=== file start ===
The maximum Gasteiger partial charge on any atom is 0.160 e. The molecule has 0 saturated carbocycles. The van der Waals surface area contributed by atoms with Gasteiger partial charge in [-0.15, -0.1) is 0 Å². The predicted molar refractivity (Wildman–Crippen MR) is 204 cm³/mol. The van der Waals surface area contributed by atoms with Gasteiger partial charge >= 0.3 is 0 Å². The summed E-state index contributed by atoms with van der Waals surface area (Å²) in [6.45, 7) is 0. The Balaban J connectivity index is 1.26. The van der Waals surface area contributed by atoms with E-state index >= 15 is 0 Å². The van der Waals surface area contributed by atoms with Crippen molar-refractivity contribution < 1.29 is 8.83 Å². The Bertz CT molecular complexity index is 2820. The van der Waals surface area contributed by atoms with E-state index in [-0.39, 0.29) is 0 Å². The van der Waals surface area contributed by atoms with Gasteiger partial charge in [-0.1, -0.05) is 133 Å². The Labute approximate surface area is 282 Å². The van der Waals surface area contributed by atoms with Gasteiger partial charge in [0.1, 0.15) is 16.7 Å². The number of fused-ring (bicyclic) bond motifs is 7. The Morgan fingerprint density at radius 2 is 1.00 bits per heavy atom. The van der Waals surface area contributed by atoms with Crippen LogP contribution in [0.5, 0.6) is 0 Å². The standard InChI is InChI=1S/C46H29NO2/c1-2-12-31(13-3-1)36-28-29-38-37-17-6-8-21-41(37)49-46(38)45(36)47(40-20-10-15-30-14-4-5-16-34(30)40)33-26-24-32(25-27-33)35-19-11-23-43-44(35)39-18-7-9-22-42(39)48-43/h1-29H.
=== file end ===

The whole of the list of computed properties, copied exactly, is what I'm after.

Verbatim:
The maximum Gasteiger partial charge on any atom is 0.160 e. The molecule has 0 saturated carbocycles. The van der Waals surface area contributed by atoms with Gasteiger partial charge in [-0.15, -0.1) is 0 Å². The predicted molar refractivity (Wildman–Crippen MR) is 204 cm³/mol. The van der Waals surface area contributed by atoms with Gasteiger partial charge >= 0.3 is 0 Å². The summed E-state index contributed by atoms with van der Waals surface area (Å²) in [6.45, 7) is 0. The Balaban J connectivity index is 1.26. The van der Waals surface area contributed by atoms with E-state index >= 15 is 0 Å². The van der Waals surface area contributed by atoms with Crippen molar-refractivity contribution < 1.29 is 8.83 Å². The Bertz CT molecular complexity index is 2820. The van der Waals surface area contributed by atoms with E-state index in [-0.39, 0.29) is 0 Å². The van der Waals surface area contributed by atoms with Gasteiger partial charge in [-0.1, -0.05) is 133 Å². The Labute approximate surface area is 282 Å². The van der Waals surface area contributed by atoms with Gasteiger partial charge in [0.1, 0.15) is 16.7 Å². The number of fused-ring (bicyclic) bond motifs is 7. The Morgan fingerprint density at radius 2 is 1.00 bits per heavy atom. The van der Waals surface area contributed by atoms with Crippen LogP contribution in [0.5, 0.6) is 0 Å². The standard InChI is InChI=1S/C46H29NO2/c1-2-12-31(13-3-1)36-28-29-38-37-17-6-8-21-41(37)49-46(38)45(36)47(40-20-10-15-30-14-4-5-16-34(30)40)33-26-24-32(25-27-33)35-19-11-23-43-44(35)39-18-7-9-22-42(39)48-43/h1-29H.